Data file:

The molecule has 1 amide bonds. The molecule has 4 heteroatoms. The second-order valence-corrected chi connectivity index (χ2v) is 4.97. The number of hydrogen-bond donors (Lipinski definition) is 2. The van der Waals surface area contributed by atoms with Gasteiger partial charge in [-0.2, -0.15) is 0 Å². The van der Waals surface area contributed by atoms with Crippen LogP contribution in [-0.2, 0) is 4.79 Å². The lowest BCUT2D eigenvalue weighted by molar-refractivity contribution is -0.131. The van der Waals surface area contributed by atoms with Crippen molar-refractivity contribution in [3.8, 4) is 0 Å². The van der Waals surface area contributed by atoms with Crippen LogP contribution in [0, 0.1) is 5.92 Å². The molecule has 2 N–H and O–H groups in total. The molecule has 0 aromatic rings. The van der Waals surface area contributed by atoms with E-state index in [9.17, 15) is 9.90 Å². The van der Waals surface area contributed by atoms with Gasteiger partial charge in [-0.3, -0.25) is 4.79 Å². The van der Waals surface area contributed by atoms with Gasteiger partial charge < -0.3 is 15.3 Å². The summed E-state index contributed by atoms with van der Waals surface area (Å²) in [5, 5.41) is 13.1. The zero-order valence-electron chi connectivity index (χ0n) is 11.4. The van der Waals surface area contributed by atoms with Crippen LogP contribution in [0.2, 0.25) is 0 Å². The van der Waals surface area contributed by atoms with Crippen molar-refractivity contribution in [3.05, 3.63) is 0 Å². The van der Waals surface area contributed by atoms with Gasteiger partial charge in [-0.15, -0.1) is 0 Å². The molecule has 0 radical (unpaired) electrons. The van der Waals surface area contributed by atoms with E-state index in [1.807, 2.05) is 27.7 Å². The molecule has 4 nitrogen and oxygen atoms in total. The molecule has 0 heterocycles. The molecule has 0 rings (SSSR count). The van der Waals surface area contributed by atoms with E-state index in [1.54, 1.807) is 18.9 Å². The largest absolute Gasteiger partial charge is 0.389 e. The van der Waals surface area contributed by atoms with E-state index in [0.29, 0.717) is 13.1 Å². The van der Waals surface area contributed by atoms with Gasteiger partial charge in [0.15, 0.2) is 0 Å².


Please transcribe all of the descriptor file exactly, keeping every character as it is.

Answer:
The molecule has 1 amide bonds. The molecule has 4 heteroatoms. The second-order valence-corrected chi connectivity index (χ2v) is 4.97. The number of hydrogen-bond donors (Lipinski definition) is 2. The van der Waals surface area contributed by atoms with Gasteiger partial charge in [-0.2, -0.15) is 0 Å². The van der Waals surface area contributed by atoms with Crippen LogP contribution in [-0.2, 0) is 4.79 Å². The lowest BCUT2D eigenvalue weighted by molar-refractivity contribution is -0.131. The van der Waals surface area contributed by atoms with Crippen molar-refractivity contribution in [3.8, 4) is 0 Å². The van der Waals surface area contributed by atoms with Crippen LogP contribution in [0, 0.1) is 5.92 Å². The molecule has 2 N–H and O–H groups in total. The molecule has 0 aromatic rings. The van der Waals surface area contributed by atoms with E-state index in [9.17, 15) is 9.90 Å². The van der Waals surface area contributed by atoms with Gasteiger partial charge in [-0.3, -0.25) is 4.79 Å². The van der Waals surface area contributed by atoms with Gasteiger partial charge < -0.3 is 15.3 Å². The summed E-state index contributed by atoms with van der Waals surface area (Å²) in [5, 5.41) is 13.1. The zero-order valence-electron chi connectivity index (χ0n) is 11.4. The van der Waals surface area contributed by atoms with Crippen LogP contribution in [0.2, 0.25) is 0 Å². The van der Waals surface area contributed by atoms with Crippen molar-refractivity contribution in [3.05, 3.63) is 0 Å². The van der Waals surface area contributed by atoms with Gasteiger partial charge in [-0.15, -0.1) is 0 Å². The molecule has 0 radical (unpaired) electrons. The van der Waals surface area contributed by atoms with E-state index in [1.807, 2.05) is 27.7 Å². The molecule has 4 nitrogen and oxygen atoms in total. The molecule has 0 heterocycles. The molecule has 0 rings (SSSR count). The van der Waals surface area contributed by atoms with E-state index in [1.54, 1.807) is 18.9 Å². The largest absolute Gasteiger partial charge is 0.389 e. The van der Waals surface area contributed by atoms with E-state index in [0.29, 0.717) is 13.1 Å². The van der Waals surface area contributed by atoms with Gasteiger partial charge in [0.15, 0.2) is 0 Å².